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Bandaged fingers, bleeding from pushing shells into the magazine, are common. After one hand is too sore, you try loading with the other.

It wasn’t always like it is today. In fact, dove shooting and the infrastructure that supports it, i.e., the formation of outfitting companies with leases and places to put up guests who expect good food, accommodations, etc., really didn’t get organized until the late 1970s, which was about the time I first visited the country. My first hunt down there was in Patagonia for ducks and geese. My outfitter was Luis Sier, whose company, Luis Sier Safaris, is one of the oldest and best established in all of Argentina. In the 35 years he’s been in the outfitting business, Luis has hosted more than 27,000 clients. I’ve been back some 20 times since that first trip hunting waterfowl, partridge, red stag and boar, but most of my trips have been dove/pigeon shoots. Luis has leases in Cordoba, Patagonia, San Luis, Formosa and Salta provinces and he claims he has more than 300 million doves in the areas surrounding those leases. He feels that Cordoba has enough outfitters and dove shooters, including his own estancia, Riverside; that’s why he’s developing new areas in different provinces that he feels are as good or better than Cordoba.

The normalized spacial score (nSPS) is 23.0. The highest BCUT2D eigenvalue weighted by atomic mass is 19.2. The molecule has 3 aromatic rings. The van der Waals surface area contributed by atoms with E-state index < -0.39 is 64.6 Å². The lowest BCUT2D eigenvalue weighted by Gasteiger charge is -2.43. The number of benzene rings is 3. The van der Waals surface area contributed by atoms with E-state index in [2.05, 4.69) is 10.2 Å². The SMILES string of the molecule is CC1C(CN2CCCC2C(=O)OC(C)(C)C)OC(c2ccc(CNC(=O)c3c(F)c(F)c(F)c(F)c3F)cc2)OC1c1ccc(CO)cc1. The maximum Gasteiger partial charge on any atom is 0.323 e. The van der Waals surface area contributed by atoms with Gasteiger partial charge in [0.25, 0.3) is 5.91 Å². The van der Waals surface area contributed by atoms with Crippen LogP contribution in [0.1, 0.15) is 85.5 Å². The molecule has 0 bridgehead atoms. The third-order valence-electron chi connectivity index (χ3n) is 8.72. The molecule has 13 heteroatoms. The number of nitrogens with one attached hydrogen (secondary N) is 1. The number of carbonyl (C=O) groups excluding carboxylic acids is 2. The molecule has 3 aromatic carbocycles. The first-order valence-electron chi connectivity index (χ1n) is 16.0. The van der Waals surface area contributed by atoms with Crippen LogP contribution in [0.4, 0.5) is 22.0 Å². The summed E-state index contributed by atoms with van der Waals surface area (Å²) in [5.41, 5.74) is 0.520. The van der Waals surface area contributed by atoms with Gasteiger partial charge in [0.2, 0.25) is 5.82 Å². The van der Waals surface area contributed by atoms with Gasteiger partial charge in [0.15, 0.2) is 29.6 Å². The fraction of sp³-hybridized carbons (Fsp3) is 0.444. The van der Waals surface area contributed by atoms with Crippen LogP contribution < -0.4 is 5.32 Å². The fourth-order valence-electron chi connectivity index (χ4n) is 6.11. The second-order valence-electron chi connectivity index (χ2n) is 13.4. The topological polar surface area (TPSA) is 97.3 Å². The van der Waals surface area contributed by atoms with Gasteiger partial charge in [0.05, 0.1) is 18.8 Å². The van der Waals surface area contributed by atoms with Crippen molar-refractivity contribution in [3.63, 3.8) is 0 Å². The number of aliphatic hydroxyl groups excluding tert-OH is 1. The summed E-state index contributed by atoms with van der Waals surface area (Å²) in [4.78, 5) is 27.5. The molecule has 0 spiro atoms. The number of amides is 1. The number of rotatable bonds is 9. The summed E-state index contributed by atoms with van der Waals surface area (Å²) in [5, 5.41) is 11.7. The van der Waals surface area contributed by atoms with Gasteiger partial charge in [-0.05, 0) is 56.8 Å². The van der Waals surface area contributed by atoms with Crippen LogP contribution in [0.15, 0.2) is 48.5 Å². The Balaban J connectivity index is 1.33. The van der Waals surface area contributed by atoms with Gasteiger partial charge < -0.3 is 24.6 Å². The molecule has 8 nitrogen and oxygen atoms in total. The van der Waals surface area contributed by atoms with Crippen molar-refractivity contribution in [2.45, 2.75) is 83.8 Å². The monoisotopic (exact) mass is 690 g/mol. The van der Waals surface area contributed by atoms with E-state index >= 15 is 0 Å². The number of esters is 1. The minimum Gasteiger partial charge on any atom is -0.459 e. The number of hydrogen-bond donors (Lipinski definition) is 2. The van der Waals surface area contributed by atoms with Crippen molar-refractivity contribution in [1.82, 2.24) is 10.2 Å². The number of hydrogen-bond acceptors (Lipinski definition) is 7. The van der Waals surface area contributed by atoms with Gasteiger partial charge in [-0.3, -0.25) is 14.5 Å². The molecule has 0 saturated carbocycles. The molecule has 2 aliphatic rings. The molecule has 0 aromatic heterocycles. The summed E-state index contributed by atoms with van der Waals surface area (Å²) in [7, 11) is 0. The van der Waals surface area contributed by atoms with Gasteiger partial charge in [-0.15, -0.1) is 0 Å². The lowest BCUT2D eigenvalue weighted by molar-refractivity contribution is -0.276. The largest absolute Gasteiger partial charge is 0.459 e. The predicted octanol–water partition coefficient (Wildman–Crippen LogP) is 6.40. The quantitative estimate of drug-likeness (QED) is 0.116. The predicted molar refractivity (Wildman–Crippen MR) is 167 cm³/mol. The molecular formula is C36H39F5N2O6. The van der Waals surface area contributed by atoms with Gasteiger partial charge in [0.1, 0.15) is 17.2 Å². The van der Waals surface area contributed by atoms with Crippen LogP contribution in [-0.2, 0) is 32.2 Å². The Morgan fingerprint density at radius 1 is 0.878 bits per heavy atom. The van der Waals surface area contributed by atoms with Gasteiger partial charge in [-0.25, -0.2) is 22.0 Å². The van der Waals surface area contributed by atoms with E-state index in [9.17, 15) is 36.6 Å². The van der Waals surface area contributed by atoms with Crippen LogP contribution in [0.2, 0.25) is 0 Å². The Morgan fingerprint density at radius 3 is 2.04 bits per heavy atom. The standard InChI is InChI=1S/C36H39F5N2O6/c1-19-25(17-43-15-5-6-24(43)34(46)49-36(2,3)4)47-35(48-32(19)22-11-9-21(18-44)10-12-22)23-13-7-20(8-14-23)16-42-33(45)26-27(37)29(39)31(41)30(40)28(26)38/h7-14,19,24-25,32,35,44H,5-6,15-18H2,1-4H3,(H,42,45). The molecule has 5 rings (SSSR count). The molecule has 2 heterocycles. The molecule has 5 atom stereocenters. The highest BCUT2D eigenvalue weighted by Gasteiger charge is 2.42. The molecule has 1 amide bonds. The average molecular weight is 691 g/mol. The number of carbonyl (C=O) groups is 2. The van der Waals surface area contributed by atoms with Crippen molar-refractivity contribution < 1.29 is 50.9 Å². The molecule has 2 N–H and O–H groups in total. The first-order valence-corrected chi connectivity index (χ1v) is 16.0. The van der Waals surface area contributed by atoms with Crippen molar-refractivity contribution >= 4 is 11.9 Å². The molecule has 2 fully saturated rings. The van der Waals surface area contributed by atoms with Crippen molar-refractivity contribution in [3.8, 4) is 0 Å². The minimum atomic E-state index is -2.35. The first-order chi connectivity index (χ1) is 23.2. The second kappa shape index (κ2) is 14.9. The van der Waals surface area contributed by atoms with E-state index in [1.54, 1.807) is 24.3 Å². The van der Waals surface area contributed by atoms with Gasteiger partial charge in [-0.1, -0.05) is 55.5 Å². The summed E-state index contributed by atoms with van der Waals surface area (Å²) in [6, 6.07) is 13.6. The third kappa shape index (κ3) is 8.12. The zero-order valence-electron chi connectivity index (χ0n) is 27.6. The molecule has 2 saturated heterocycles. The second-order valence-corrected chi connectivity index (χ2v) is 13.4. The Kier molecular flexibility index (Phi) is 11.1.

My most recent trip was this past December, which is my favorite time of the year. It’s late spring down there and temperatures are still quite comfortable — high 70s and low 80s. It was my first visit to Luis’ newest estancia in San Luis province, which is south and contiguous to Cordoba, and about the same distance from the country’s capital, Buenos Aires, which is about 500 miles to the east. It’s about a one hour flight to either, but only a 20-minute drive to Luis’ estancia, Mememhue, while most of the Cordoba hunting areas require drives of two and three hours. That’s important to me because I hate having to sit in a car for that long, especially after spending so many hours in airplanes to get there.